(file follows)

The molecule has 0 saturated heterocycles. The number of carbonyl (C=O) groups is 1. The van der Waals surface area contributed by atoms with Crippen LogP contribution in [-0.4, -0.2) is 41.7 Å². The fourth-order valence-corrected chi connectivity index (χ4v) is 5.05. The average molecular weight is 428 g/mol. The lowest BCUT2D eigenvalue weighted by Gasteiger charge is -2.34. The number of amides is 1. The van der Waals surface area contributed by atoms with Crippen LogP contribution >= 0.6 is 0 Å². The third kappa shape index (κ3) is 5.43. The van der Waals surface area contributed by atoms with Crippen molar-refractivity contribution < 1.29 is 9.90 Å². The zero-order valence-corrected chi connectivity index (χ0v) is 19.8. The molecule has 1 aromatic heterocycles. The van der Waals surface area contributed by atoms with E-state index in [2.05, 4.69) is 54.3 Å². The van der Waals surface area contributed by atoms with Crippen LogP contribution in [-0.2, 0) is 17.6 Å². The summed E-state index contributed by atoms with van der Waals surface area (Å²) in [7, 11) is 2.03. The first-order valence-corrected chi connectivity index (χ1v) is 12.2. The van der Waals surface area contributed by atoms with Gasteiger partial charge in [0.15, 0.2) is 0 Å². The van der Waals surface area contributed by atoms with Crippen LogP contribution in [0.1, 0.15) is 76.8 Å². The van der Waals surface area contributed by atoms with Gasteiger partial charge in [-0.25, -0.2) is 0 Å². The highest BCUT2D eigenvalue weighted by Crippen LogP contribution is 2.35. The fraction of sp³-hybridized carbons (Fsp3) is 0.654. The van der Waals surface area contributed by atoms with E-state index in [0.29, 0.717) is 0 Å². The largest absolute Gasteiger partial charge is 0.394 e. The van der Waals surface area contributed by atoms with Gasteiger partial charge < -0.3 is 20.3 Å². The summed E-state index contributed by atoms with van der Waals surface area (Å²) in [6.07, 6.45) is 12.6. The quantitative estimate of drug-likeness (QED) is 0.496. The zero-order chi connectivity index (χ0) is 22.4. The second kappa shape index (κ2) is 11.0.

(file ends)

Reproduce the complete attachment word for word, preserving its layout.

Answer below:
The molecule has 0 saturated heterocycles. The number of carbonyl (C=O) groups is 1. The van der Waals surface area contributed by atoms with Crippen LogP contribution in [-0.4, -0.2) is 41.7 Å². The fourth-order valence-corrected chi connectivity index (χ4v) is 5.05. The average molecular weight is 428 g/mol. The lowest BCUT2D eigenvalue weighted by Gasteiger charge is -2.34. The number of amides is 1. The van der Waals surface area contributed by atoms with Crippen LogP contribution >= 0.6 is 0 Å². The third kappa shape index (κ3) is 5.43. The van der Waals surface area contributed by atoms with Crippen molar-refractivity contribution < 1.29 is 9.90 Å². The zero-order valence-corrected chi connectivity index (χ0v) is 19.8. The molecule has 1 aromatic heterocycles. The van der Waals surface area contributed by atoms with E-state index in [2.05, 4.69) is 54.3 Å². The van der Waals surface area contributed by atoms with Crippen LogP contribution in [-0.2, 0) is 17.6 Å². The summed E-state index contributed by atoms with van der Waals surface area (Å²) in [7, 11) is 2.03. The first-order valence-corrected chi connectivity index (χ1v) is 12.2. The van der Waals surface area contributed by atoms with Gasteiger partial charge in [0.15, 0.2) is 0 Å². The van der Waals surface area contributed by atoms with Crippen LogP contribution in [0.1, 0.15) is 76.8 Å². The van der Waals surface area contributed by atoms with Gasteiger partial charge in [-0.25, -0.2) is 0 Å². The highest BCUT2D eigenvalue weighted by Crippen LogP contribution is 2.35. The fraction of sp³-hybridized carbons (Fsp3) is 0.654. The van der Waals surface area contributed by atoms with E-state index in [0.29, 0.717) is 0 Å². The largest absolute Gasteiger partial charge is 0.394 e. The van der Waals surface area contributed by atoms with Gasteiger partial charge < -0.3 is 20.3 Å². The summed E-state index contributed by atoms with van der Waals surface area (Å²) in [6.07, 6.45) is 12.6. The quantitative estimate of drug-likeness (QED) is 0.496. The zero-order chi connectivity index (χ0) is 22.4. The second kappa shape index (κ2) is 11.0.